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I have a table with structure:

id, timestamp, deviceId, datatype, measure

The value of column measure represents value of the datatype. For example, when processing starts then datatype is 19 and measure 1. When it is completed then datatype is still 19 with value 0 and a new row inserted with same timestamp, datatype 54 and value as some value. This means on completion the system is calling some trigger to update this table. Example data below

1001, 2013-01-02 09:20:00, 501, 19, 1
1005, 2013-01-02 10:00:00, 501, 19, 0
1006, 2013-01-02 10:00:00, 501, 54, 65

Timestamp of 1005 & 1006 is same, timestamp of 1001 is always less than that of 1005

1011, 2013-01-02 09:20:00, 601, 19, 1
1015, 2013-01-02 10:00:00, 601, 19, 0
1016, 2013-01-02 10:00:00, 601, 54, 105

Timestamp of 1015 & 1016 is same, timestamp of 1011 is always less than that of 1015

1021, 2013-01-02 09:20:00, 701, 19, 1
1022, 2013-01-02 10:00:00, 701, 19, 0
1023, 2013-01-02 10:00:00, 701, 54, 81

Timestamp of 1022 & 1023 is same, timestamp of 1021 is always less than that of 1022

This same process can be happening simultaneously for multiple devices.

Now the requirement is to find the start and end time for each completed transaction like

1006, 2013-01-02 09:20:00, 2013-01-02 10:20:00, 501, 65
1016, 2013-01-02 09:20:00, 2013-01-02 10:20:00, 601, 105
1023, 2013-01-02 09:20:00, 2013-01-02 10:20:00, 701, 81

I am writing SQL queries after some 5 years and completely stuck. Any pointers/suggestions will be highly appreciated.

Thanks in advance

share|improve this question
    
How do you identify each "transaction"? Is this only possible by examining the deviceId? Is each device only capable of one simultaneous transaction? –  Flimzy Jan 2 '13 at 13:05
    
Each completed transaction is identified by datatype 54, if datatype 54 is present then there must be a start and end times with datatype 19 values 1 & 0 respectively. Yes each device can have just one transaction at a time. The same device can have many transactions throughout the day. –  Atique Jan 2 '13 at 13:23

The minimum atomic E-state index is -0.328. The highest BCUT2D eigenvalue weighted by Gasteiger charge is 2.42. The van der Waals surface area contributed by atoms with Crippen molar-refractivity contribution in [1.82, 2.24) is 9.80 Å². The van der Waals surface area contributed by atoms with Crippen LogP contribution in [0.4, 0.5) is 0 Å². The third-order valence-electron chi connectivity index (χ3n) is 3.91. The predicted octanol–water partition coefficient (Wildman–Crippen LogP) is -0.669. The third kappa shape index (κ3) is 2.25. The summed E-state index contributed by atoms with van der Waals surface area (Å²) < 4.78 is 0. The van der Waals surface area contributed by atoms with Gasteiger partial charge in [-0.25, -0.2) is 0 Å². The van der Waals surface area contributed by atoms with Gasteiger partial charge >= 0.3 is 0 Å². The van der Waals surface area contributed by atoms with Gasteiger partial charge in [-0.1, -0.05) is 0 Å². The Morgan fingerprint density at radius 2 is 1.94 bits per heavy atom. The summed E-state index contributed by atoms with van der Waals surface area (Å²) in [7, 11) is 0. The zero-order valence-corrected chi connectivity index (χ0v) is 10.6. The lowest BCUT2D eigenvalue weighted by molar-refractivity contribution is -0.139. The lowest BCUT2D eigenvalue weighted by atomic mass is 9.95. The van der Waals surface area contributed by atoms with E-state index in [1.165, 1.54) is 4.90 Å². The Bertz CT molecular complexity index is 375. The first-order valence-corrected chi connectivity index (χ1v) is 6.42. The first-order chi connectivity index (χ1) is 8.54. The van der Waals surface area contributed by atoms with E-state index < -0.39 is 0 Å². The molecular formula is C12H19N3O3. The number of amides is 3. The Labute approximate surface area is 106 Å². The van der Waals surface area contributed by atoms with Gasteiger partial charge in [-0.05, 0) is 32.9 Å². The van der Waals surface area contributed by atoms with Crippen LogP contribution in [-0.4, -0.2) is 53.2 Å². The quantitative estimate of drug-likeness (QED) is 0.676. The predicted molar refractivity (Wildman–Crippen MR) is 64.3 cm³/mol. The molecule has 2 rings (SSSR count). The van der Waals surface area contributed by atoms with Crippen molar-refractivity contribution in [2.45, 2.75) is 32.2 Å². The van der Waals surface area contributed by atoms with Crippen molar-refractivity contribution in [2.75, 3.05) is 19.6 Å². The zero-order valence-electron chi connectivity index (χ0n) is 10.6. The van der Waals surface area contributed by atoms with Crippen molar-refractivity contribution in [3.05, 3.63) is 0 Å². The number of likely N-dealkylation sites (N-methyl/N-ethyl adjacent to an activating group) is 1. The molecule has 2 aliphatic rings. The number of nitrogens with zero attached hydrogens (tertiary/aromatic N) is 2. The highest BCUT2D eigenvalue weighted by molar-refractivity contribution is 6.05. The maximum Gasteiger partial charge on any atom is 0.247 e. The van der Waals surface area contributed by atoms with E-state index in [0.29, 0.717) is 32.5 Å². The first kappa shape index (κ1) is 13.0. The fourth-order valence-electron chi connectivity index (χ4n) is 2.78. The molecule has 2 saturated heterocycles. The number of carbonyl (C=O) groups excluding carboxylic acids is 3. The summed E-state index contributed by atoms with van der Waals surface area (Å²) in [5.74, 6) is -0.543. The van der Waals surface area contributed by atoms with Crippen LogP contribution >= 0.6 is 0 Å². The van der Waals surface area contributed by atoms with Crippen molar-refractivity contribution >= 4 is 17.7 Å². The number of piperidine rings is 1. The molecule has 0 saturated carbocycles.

Does every transaction start with a '19 and end with the highest numbered datatype ? IOW: can you use a "Saw-tooth" detector when ordering {by device_id, timestamp, id} just by looking at datatype ? What happens if only one record is present per stratum? what happens if there are multiple records for the same {device_id,datatype} inside a stratum? BTW: primary keys do help. –  wildplasser Jan 2 '13 at 14:30
    
BTW: where does the 2013-01-02 10:20:00 end-timestamp originate from, I don't see it anywhere in the input data. Do you have a hidden 1-hour time window somewhere? –  wildplasser Jan 2 '13 at 15:45

3 Answers 3

up vote 0 down vote accepted

It is possible I am massively over simplifying the issue here, but I don't see any reason why for each record with a datatype 54 you can't just access the previous record for that device where the datatype is 19 and the measure is 1:

SELECT  result.ID, 
        result.DeviceID, 
        MAX(start.Timestamp) StartTime, 
        result.Timestamp EndTime, 
        result.Measure
FROM    T result
        INNER JOIN T start
            ON start.DeviceID = result.DeviceID
            AND start.Timestamp < result.Timestamp
            AND start.DataType = 19
            AND start.Measure = 1
WHERE   result.DataType = 54
GROUP BY result.ID, result.DeviceID, result.Timestamp, result.Measure

The only real difference is that rather than trying to solve the problem by starting at the beginning and working forward to the result, i have started with the result and worked backwards to the start. This will fail if the process runs simultaneously for the same device (i.e one transaction starts before the previous one has ended)

share|improve this answer
    
The process cant run simultaneous for same device and your query works quite good. –  Atique Jan 3 '13 at 7:59